* The NO TAV movement is an Italian grass root struggle that, since the early 2000s, has opposed the construction of the second high-speed train line between Turin and Lyon. More info: brief history of the no tav movement and

Thanks to Mariano, Renato, Fulvio, Gianni, e tutt*.


Forget the Theater – Go to the Stadium documents all of the times that the italian word “dai” (in english “c’mon”) was used by the leaders of the ultras group BRESCIA 1911 during Brescia vs. Catania, 2015. The word “dai” is commonly used as an exhortation to urge the group to participate in the chanting. The title provocatively criticises the supposed participatory nature of many performance-art works. I’ve always found greater participation from the ultras supporters than any other artistic project.


ULTRAS KARAOKE is the karaoke version of a series of football supporters’ chants. The lyrics of supporters are superimposed with a midi-track of the original songs the chants are based on.


The project THE SOUND OF NORMALISATION is a collection of audio recordings that documents the sound culture of the Ultras group BRESCIA 1911 in relation to modern football and the wave of repressive measures targeted at organized supporters groups. The recordings were taken over a period of 15 years and cover: 1) creation, uses and meanings of the chants 2) group principles and collective identity 3) audience participation and the process of social exclusion from the stadium 4) police repression and the political implications of the chants 5) the evolution of the drumming in relation to the drums ban-order of 2007. Each recording comes with a short introductory text and is presented as a video with subtitles. The work has been published in 2018 by SARU, Oxford Brookes University.

Since early 2000 I’ve been researching football supporter subculture, audience participation and crowd regulation. The overall research concerns the nexus of public space, social performance and surveillance in contemporary Italian football. — The aim of the research is to trace mechanisms of social interaction and aesthetic creation in football supporters’ subculture via an examination of the sound practices shared by the group Brescia 1911. Relations between sound production and space construction are investigated especially in the light of dynamics of social control adopted in football grounds in the last years. — The research contributes to a better understanding of sound’s function in group formation and collective identity as well as how sound performance and social repertoire evolve in relation to public security measures and space control.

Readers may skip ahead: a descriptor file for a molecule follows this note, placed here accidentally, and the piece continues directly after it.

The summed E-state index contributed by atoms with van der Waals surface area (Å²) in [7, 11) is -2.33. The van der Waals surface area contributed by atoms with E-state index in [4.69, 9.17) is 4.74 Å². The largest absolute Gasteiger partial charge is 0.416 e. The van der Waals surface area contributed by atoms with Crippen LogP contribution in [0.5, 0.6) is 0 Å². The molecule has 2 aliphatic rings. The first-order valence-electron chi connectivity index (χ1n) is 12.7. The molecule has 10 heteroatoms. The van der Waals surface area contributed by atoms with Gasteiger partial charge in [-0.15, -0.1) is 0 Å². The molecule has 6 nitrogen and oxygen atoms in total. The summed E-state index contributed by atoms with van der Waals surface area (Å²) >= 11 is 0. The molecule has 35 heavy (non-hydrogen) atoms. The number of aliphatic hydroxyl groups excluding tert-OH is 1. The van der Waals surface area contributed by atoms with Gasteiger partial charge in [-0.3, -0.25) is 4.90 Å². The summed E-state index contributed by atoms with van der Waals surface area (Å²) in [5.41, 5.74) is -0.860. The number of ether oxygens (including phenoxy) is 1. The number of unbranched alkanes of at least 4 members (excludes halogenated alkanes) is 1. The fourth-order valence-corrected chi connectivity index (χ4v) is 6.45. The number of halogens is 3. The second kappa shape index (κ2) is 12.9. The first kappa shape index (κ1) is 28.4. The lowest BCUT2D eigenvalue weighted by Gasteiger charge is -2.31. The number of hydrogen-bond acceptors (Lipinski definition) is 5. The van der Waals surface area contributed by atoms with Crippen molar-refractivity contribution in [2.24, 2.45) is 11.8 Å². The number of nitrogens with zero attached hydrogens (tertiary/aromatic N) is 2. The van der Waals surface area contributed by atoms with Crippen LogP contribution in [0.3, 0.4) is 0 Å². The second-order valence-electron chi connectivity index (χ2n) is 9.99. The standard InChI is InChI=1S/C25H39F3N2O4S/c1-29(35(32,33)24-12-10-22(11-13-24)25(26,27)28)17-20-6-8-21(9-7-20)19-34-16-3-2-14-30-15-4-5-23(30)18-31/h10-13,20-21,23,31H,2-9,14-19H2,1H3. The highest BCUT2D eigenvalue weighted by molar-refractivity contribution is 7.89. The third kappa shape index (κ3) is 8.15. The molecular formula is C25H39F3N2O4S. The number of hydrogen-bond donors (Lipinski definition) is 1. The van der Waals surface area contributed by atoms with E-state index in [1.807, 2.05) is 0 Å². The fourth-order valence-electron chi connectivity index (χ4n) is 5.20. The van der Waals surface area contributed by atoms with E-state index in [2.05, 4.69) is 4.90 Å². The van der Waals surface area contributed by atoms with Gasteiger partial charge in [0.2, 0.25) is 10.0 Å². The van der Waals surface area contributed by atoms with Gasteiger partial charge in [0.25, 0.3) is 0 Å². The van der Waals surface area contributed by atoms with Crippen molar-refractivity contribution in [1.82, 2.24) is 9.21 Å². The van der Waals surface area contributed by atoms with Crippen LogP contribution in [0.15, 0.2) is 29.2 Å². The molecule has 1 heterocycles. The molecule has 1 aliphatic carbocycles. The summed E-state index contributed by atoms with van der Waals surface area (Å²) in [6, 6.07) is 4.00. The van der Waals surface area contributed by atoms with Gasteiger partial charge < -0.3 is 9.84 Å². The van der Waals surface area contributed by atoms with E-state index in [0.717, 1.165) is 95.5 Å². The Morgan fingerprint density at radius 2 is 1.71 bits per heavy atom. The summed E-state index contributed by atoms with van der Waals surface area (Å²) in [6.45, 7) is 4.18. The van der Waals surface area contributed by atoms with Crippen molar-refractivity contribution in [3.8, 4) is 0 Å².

In 2015, a first concrete materialization of the project has been exhibited at ARGOS, centre for art and media, Brussels. In 2018, the final version of the project has been presented at GET SOME CHALK ON YOUR BOOTS! an exhibition and conference organized by SARU at Oxford Brookes University.

audio recordings, videos, & texts: Davide Tidoni
design: Marzia Dalfini & Davide Tidoni
offset printing
binding: thread sewn, open spine binding with glued on boards
pages: 60
dimensions: 15×21x1cm
publisher: SARU Oxford Brookes University
number of copies: 300
year: 2018
orders: write to baitabaita AT riseup DOT net



The Sound of White Noise is an audio piece consisting of a series of instructions that are broadcasted on the radio and performed by the radio listeners at home. The instructions are about specific body positions and movements that the listeners have to perform in relation to the sound system they are using and the space where they are. A recorded voice gives the instructions and guides the listeners through the entire duration of the piece. Each instruction invites the listeners to interact with the white noise that is diffused through the radio. The movements and gestures that the listeners perform modify the stream of white noise that is diffused in the room and the way it is perceived.